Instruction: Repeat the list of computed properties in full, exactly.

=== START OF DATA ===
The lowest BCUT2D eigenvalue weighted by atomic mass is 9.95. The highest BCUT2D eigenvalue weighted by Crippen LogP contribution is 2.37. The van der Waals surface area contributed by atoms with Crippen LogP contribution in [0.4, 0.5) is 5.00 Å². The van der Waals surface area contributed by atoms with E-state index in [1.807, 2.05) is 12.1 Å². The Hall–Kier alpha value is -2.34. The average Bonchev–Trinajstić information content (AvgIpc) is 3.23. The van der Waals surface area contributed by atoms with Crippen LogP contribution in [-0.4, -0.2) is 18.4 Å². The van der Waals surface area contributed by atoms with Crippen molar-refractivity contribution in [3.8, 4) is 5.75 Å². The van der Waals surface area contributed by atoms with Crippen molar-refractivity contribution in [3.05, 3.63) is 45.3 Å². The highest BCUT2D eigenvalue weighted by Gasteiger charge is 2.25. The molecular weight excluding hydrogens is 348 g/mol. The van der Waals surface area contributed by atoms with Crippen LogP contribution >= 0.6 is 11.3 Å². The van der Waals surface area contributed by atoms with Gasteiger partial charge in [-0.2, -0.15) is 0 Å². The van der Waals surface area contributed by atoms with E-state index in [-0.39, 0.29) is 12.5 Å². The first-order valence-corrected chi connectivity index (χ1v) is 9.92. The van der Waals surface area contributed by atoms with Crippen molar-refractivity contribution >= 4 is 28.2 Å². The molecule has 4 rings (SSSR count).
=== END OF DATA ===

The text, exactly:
The lowest BCUT2D eigenvalue weighted by atomic mass is 9.95. The highest BCUT2D eigenvalue weighted by Crippen LogP contribution is 2.37. The van der Waals surface area contributed by atoms with Crippen LogP contribution in [0.4, 0.5) is 5.00 Å². The van der Waals surface area contributed by atoms with E-state index in [1.807, 2.05) is 12.1 Å². The Hall–Kier alpha value is -2.34. The average Bonchev–Trinajstić information content (AvgIpc) is 3.23. The van der Waals surface area contributed by atoms with Crippen LogP contribution in [-0.4, -0.2) is 18.4 Å². The van der Waals surface area contributed by atoms with Crippen molar-refractivity contribution in [3.8, 4) is 5.75 Å². The van der Waals surface area contributed by atoms with Crippen molar-refractivity contribution in [3.05, 3.63) is 45.3 Å². The highest BCUT2D eigenvalue weighted by Gasteiger charge is 2.25. The molecular weight excluding hydrogens is 348 g/mol. The van der Waals surface area contributed by atoms with Crippen LogP contribution >= 0.6 is 11.3 Å². The van der Waals surface area contributed by atoms with Gasteiger partial charge in [-0.2, -0.15) is 0 Å². The van der Waals surface area contributed by atoms with E-state index in [-0.39, 0.29) is 12.5 Å². The first-order valence-corrected chi connectivity index (χ1v) is 9.92. The van der Waals surface area contributed by atoms with Crippen molar-refractivity contribution >= 4 is 28.2 Å². The molecule has 4 rings (SSSR count).